Trevor Royle - Author

About the Author

Trevor Royle is an author specialising in the history of war and empire. Latest publications include Montgomery: Lessons in Leadership from the Soldier's General (Palgrave Macmillan) and Bearskins, Bayonets and Body Armour: Welsh Guards 1915-2015 (Frontline). He is a Fellow of the Royal Society of Edinburgh, Scotland's national academy, and an Honorary Fellow of the School of History, Classics and Archaeology in Edinburgh University. He was born in India in 1945 and lives in Scotland.

Featured books by Trevor Royle

Culloden Scotland's Last Battle and the Forging of the British Empire

Culloden Scotland's Last Battle and the Forging of the British Empire

Author: Trevor Royle Format: Hardback Release Date: 04/02/2016

The Battle of Culloden has gone down in history as the last major battle fought on British soil: a vicious confrontation between Scottish forces supporting the Stuart claim to the throne and the English Royal Army. But this wasn't just a conflict between the Scots and the English, the battle was also part of a much larger campaign to protect the British Isles from the growing threat of a French invasion. In Trevor Royle's vivid and evocative narrative, we are drawn into the ranks, on both sides, alongside doomed Jacobites fighting fellow Scots dressed in the red coats of the Duke of Cumberland's Royal Army. And we meet the Duke himself, a skilled warrior who would gain notoriety due to the reprisals on Highland clans in the battle's aftermath. Royle also takes us beyond the battle as the men of the Royal Army, galvanized by its success at Culloden, expand dramatically and start to fight campaigns overseas in America and India in order to secure British interests; we see the revolutionary use of fighting techniques first implemented at Culloden; and the creation of professional fighting forces.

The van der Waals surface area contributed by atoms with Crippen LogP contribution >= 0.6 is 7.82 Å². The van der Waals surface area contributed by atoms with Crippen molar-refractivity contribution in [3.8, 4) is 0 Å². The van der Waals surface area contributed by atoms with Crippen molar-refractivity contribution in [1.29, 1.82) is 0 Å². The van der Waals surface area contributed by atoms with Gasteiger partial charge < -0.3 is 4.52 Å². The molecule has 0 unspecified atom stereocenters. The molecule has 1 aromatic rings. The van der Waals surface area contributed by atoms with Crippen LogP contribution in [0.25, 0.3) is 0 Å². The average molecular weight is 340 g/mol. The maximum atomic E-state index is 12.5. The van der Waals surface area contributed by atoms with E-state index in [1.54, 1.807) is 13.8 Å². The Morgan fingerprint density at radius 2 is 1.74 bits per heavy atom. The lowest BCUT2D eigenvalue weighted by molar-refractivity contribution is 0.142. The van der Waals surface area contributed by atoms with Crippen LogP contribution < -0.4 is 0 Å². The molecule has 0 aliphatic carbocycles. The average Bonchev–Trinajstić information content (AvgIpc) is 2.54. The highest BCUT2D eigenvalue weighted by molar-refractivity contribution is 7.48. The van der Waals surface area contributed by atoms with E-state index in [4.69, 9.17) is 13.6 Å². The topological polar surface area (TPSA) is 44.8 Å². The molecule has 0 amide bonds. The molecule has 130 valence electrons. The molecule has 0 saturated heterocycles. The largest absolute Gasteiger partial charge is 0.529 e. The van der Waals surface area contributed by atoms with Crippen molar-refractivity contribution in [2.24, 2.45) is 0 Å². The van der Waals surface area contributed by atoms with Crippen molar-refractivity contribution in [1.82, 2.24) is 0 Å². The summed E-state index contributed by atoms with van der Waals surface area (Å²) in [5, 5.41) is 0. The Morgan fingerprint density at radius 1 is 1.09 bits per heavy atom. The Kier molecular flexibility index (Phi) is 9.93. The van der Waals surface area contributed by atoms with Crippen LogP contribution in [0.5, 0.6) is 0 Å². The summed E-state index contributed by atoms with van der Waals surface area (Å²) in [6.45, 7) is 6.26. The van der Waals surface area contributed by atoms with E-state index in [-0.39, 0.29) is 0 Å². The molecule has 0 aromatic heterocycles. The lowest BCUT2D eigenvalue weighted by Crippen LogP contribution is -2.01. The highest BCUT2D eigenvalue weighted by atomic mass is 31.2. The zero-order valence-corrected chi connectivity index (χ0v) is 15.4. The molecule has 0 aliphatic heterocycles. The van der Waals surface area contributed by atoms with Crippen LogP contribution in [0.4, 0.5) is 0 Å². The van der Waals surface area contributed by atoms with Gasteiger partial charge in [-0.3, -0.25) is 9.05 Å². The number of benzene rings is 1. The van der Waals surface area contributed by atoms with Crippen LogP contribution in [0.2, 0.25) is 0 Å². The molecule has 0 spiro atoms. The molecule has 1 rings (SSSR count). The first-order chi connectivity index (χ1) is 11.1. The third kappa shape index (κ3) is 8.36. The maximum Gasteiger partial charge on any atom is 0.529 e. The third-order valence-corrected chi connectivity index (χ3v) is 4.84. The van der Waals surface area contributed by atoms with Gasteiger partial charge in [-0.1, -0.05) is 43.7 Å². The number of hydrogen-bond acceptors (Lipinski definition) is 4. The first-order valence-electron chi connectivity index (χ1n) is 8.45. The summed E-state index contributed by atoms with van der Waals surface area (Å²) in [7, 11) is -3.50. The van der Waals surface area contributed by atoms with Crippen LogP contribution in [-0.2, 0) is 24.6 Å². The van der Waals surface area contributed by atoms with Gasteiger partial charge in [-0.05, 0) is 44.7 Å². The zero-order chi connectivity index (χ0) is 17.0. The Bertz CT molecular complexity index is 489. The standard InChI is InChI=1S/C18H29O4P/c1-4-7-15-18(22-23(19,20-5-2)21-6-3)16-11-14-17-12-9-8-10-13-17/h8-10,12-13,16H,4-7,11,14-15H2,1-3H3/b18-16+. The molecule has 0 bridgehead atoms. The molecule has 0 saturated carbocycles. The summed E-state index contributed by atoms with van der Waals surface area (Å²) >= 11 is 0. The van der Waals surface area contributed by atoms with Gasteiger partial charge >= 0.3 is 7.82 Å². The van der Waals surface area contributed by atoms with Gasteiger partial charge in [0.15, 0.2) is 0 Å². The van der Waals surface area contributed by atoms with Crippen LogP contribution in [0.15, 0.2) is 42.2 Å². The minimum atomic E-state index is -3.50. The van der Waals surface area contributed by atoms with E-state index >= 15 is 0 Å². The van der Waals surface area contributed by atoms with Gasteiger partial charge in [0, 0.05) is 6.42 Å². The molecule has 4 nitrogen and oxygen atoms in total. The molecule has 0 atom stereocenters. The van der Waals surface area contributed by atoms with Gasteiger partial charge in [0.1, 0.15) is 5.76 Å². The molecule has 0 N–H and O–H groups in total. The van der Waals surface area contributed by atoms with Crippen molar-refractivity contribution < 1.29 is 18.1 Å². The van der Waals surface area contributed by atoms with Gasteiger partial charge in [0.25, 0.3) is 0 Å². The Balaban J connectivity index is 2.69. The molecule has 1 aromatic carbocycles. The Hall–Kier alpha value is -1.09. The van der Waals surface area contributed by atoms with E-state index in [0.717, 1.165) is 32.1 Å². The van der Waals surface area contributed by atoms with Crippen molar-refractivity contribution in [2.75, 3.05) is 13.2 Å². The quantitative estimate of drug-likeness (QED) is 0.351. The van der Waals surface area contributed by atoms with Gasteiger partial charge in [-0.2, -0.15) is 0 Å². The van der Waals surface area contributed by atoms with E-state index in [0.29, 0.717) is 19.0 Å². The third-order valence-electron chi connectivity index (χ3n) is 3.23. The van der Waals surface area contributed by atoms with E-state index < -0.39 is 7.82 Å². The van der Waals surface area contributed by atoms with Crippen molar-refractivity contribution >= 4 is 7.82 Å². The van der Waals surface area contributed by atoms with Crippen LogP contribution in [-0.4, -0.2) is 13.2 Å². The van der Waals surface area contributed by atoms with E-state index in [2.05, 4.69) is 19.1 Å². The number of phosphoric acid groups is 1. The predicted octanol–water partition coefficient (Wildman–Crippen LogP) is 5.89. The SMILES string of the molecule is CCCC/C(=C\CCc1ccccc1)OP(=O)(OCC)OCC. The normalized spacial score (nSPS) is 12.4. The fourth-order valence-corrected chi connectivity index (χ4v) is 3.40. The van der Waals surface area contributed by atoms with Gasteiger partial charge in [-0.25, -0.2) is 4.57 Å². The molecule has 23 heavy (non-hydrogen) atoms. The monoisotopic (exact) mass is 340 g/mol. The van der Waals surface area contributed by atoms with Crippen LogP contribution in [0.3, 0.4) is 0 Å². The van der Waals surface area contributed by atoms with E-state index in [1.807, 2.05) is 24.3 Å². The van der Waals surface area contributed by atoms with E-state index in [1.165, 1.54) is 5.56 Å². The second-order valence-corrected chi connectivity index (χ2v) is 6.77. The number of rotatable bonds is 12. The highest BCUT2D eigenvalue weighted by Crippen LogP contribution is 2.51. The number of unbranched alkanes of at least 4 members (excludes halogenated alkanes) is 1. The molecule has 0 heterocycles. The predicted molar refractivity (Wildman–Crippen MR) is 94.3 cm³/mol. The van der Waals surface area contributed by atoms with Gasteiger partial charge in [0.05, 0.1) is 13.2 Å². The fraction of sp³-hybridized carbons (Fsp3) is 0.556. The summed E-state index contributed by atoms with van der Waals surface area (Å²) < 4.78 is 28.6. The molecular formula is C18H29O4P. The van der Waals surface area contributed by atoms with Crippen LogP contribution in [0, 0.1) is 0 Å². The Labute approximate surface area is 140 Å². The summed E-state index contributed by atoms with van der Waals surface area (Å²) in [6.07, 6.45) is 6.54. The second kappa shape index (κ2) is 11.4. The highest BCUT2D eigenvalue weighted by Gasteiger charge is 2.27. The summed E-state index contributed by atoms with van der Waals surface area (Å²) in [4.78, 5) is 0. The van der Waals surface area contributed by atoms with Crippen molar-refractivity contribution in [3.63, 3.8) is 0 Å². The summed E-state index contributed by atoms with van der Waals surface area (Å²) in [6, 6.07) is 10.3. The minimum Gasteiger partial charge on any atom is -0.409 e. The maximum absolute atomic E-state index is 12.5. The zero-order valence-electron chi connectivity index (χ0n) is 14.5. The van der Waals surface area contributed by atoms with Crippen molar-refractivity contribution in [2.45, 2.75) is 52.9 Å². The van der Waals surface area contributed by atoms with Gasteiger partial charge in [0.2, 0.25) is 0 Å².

Britain's Lost Regiments

Britain's Lost Regiments

Author: Trevor Royle Format: Hardback Release Date: 02/10/2014

The history of the British Army is really the story of its regiments and the men who served in them. From the very beginning they formed the backbone of a singular institution that is itself a reflection of the way the people of Britain view themselves and their collective past. Beginning with the Glorious revolution of 1660 and the return to the throne of King Charles II, it was a time when Cromwell's Commonwealth and his military institutions were not popular. But the new king had to be protected and the country had to be defended. Through a process of slow growth and frequent tardiness an army eventually came into being and from the outset it was based solidly on a regimental system which needed steady supplies of recruits to keep it in being. Since then, men have joined up for many valid reasons such as adventure, patriotism or a sense of duty; but not all motives were commendable. For every young man attracted by the chance to wear a uniform there would be many more who had fallen foul of the law, been poverty-stricken or fallen into debt, or had committed a sexual indiscretion. Others were simply coerced. With the exception of the two great world wars of the twentieth century the Army rarely numbered more than 250,000 and in 2020 its numbers will have fallen to 82,000, a poor reward, one would have thought, for all past endeavours. Over the years periods of warfare have always been followed by times of peace when expenditure on the armed forces dropped, soldiers were made redundant and regiments, mainly infantry, were either disbanded or amalgamated, often with painful consequences. However, there is a case for saying that no regiment is ever entirely lost and that it will always live on in men's minds as a mystical entity. The British Army certainly makes a great deal of the 'golden thread' which still links, say, the Middlesex 'Die-Hards' to the modern Princess of Wales's Royal Regiment, but the harsh reality is that those ties are only as strong as the men who made them. Like it or not, the old and bold soldiers are a dwindling band and once they have fallen out for the last time the regiments will be truly lost. For this reason Trevor Royle now explores the histories of the many regiments that have disappeared; to celebrate their existence as well as the men and officers who served with distinction within them.